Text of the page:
Published September 2004

Opponents wary of
‘event-driven economy’

By John Wolcott
SCBJ Editor

Laughter opened the two-hour meeting. The eight men and women in the living room of Jack and Eyleen Shouman’s Gleneagle home thought it was funny that some people think they are misinformed, emotional NIMBYs — “Not In My Backyard” types — who oppose any economic development near their neighborhood.

True, none of them are enthusiastic about a vision of gridlocked roads and the roar of racecars for hours at a time, even only two to three times a year. But they said there are bigger issues that spurred them to form SCAR — Snohomish County Citizens Against a Racetrack.

“We’re not against economic development in north Snohomish County, which is the area we’re concerned about. Our members live in Granite Falls, Marysville and Stanwood, not just in Gleneagle. We all know development is coming. We’re more concerned about having responsible economic development that will really benefit this area,” said Eyleen Shouman, whose husband, Jack, is on the SCAR steering committee with Ernie Fosse, Jerry Whittington and Bruce Angell.

They say they acutely feel the “underdog” role they’ve taken in starting a grassroots opposition to the potential building of International Speedway Corp.’s first Pacific Northwest track for NASCAR races on 600 acres north of Marysville. And members have responded with letters to editors, speaking out at public meetings and launching a Web site dedicated to distributing news about the financial ups and downs of ISC tracks hosting NASCAR events across the country.

“Critics say we’re afraid of the unknown,” said Fosse. “That’s not true. What we’re really afraid of is the known. This group excels at research and sharing information. There are five big areas we’re concerned about — including noise and traffic — but there is also the airport, the environment and responsible economic growth.”

Angell, who owns the ultralight flying facility at the Arlington Airport and plans to build a new “sport aircraft” aviation park at the field, said he fears the racetrack flight restrictions a half-mile from the airport would interfere with flying operations.

He noted that “the airport is already a $24 million economic engine for the area.”

“At Daytona, as many as 300 aircraft arrive within two hours before a major race,” Angell said, adding that corporate and private jets would overwhelm the airport, “and if that group doesn’t like the local fuel prices, they’ve been known to boycott the airfield and fill up elsewhere.”

Organized into working committees, members research funding packages and success rates for ISC tracks in other states, inform citizens about their views of the proposed Marysville track and organize public awareness demonstrations against the track.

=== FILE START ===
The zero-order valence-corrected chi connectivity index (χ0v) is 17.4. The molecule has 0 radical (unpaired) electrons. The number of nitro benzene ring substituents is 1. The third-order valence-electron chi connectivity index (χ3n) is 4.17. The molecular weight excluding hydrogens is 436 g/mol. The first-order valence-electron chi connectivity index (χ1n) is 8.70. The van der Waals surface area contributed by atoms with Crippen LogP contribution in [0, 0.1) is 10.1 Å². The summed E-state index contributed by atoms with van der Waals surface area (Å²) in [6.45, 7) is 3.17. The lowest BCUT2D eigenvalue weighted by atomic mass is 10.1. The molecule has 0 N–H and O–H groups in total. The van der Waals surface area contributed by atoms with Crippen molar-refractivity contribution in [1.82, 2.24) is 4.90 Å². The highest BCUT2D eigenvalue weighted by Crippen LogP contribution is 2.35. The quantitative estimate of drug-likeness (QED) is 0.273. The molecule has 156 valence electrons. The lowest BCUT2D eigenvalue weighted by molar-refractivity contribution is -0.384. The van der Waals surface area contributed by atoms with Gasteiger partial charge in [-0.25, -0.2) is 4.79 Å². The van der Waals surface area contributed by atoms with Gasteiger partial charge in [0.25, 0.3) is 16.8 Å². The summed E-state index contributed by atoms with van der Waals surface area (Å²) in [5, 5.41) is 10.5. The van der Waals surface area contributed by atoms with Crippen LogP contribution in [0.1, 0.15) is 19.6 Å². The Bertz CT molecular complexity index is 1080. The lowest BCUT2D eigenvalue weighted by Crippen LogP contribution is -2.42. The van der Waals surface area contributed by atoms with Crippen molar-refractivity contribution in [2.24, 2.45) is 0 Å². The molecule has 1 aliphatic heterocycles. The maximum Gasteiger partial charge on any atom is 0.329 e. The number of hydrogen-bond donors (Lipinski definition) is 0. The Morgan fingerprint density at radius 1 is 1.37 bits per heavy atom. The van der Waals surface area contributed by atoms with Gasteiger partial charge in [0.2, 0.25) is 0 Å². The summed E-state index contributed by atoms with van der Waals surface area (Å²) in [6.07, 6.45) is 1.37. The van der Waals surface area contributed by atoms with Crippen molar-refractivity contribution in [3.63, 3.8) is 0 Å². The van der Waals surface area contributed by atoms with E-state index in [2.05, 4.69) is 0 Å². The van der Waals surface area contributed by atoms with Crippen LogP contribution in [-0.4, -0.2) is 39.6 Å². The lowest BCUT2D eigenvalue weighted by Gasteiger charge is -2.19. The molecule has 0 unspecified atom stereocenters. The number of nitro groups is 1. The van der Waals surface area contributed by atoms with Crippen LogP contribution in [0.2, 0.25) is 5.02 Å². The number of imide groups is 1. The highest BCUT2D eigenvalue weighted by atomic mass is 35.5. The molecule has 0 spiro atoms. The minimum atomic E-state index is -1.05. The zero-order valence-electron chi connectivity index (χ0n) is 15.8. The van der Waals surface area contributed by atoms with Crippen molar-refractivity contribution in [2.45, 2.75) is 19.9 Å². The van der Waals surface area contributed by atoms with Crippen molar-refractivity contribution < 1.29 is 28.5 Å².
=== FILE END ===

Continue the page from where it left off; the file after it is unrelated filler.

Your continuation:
The SCAR Internet site,, notes the group believes “in honest representation and balanced reporting to invite profitable companies large and small to move into our community.”

“We don’t believe in utilizing taxpayer expense and subsidy for profits that will be shipped out of state — and that the input of local people is critical to any development of an area, before government action is taken,” the Web site continues. “... We want responsible economic growth, not an event-driven economy.”

“When you base your civil income on an event-driven economy, your entire focus becomes one of trying to budget the ups and survive the downs,” Fosse said. “Almost nobody, including Daytona, does it successfully.”

The group would prefer seeing the 600 to 750 acres proposed for the racetrack filled with what it’s zoned for — light industrial and residential developments. They believe the area would benefit more from new companies providing year-around employment and from homes that would generate commercial development and support for such nearby businesses as Home Depot and Lowes.

Knowing north Snohomish County is one of the region’s fastest-growing areas, SCAR members say they believe substantial development projects will be seeking that same land for enterprises, enterprises that would generate millions of dollars in consistent sales tax revenues rather than two to three times a year when the racetrack held races.

“Marysville is growing like crazy,” said Linda Staswick, “but there’s nothing to support the people. ... We know growth has to happen, but the racetrack really detracts from the potential of that property.”

While north county may not attract a biotech firm, SCAR members agree that more and more companies like Berlex Laboratories are looking at north county. Berlex is due to build the state’s first biotech drug manufacturing facility in Lynnwood, a $60 million investment that will employ 70 skilled workers when it opens and potentially 180 later.

Expecting that Snohomish County and Marysville political leaders will not be willing to walk away from the racetrack proposal if the north-county site gets the nod from ISC, the group believes their real chance to stop the project lies with the state Legislature next year when ISC and its supporters step up their push for public financing help for the $140 million, 77,000-spectator track.

“Our only hope is in legislators who believe in responsible economic development,” Angell said.

Related: North county is one of Northwest sites eyed by ISC

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